Way said that one significant challenge associated with this deployment was user training. At first, both instructors and students were confined to their homes and 100 percent remote; when people started returning to campus, they needed to become familiar with the hybrid learning model.
“You had faculty come back who hadn’t taught on a campus for a year-and-a-half, and it was all brand-new technology and a new way of teaching,” he recalled. “They didn’t know what hybrid learning was.”
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With 15,000 faculty members on campus, Way and his team needed to roll out a large-scale training effort. In the end, training was multi-faceted.
“You can’t just say, ‘We’re going to host three training classes,’ and expect people to show up,” Way explained. “Some people won’t.” Instead, his team took a white-glove approach to getting faculty on board, with a combination of hands-on training, cheat sheets, webinars, and an online portal where people can access resource materials.
The majority of faculty and students have returned to the USC campus, with the exception of international students who weren’t allowed into the country due to ongoing travel restrictions. As of this year, USC mandated that all classes must be streamed and recorded, and Way predicted this practice will continue even as the pandemic draws to an end.
“It’s an expectation––things have changed because society has changed,” Way said. “It’s now something that I have to be able to allow in every single space and every single instance, even if it becomes a smaller percentage of users.”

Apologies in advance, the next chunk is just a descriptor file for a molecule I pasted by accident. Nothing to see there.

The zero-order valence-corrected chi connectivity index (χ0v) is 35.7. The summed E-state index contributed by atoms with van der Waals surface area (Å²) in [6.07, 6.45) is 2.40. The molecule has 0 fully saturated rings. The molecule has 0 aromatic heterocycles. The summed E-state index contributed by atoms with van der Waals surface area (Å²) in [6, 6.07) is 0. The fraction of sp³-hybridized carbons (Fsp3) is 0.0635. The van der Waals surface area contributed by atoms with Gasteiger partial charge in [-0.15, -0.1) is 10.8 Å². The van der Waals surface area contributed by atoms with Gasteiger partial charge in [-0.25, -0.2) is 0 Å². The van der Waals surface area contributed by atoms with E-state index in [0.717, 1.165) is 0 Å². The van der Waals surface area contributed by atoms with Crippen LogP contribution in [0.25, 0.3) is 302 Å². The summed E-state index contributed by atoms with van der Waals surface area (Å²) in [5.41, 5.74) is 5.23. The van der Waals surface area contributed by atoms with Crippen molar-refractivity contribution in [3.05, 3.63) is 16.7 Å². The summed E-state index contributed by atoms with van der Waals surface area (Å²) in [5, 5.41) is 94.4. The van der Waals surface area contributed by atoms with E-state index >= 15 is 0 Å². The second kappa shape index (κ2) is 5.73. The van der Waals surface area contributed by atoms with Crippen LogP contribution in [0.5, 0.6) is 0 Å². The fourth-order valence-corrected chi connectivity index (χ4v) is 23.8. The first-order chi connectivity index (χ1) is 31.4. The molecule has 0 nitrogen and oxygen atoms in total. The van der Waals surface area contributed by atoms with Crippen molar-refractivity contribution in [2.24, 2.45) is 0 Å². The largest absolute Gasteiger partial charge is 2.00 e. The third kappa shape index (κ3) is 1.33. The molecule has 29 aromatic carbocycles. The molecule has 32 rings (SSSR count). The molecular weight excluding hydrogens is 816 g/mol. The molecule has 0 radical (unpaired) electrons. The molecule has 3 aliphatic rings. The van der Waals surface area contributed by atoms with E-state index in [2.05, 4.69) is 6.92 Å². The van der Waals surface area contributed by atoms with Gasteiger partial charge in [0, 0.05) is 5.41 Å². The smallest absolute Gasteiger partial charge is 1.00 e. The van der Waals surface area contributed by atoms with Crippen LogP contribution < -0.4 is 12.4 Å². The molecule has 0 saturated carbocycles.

UNLV Flexes with Faculty, Students
In early 2021, the University of Nevada, Las Vegas (UNLV) began rolling out its RebelFlex classrooms. The project—which involved more than 60 classrooms that seat between 25 to 179 students—addressed the institution’s need to provide hybrid spaces that could support onsite and remote learning simultaneously.
Leveraging existing video projection and display systems, Crestron 8x8 units supply switching, with a combination of seven and 10-inch Crestron touch panels providing control. The spaces now feature Vaddio (opens in new tab) Roboshot PTZ tracking cameras, Sennheiser (opens in new tab) TeamConnect Ceiling 2 (TCC2) microphones with remote monitoring and management achieved through Sennheiser Control Cockpit software via Dante, and Panopto recording devices for lecture capture. The university worked with CCS of Nevada, a local AV integrator, on the deployment.
While the majority of UNLV’s faculty and students have returned to campus, the hybrid model will continue to offer the flexibility that both students and faculty are asking for, according to Frank Alaimo, CTS-I, DMC-E-4K, senior AV systems specialist and acting manager of classroom technology services at UNLV. He explained the campus itself hosts approximately 28,000 students, only a small fraction of which reside on campus. And then there’s the culture of Las Vegas itself.
“Vegas is a very transient town; people move in and out of here for all types of reasons,” Alaimo said. “Because of the Strip and the 24/7 town that we are, folks work different schedules. We a very nontraditional campus … moving to this hybrid model was something that was coming, and the pandemic pushed us to get there.”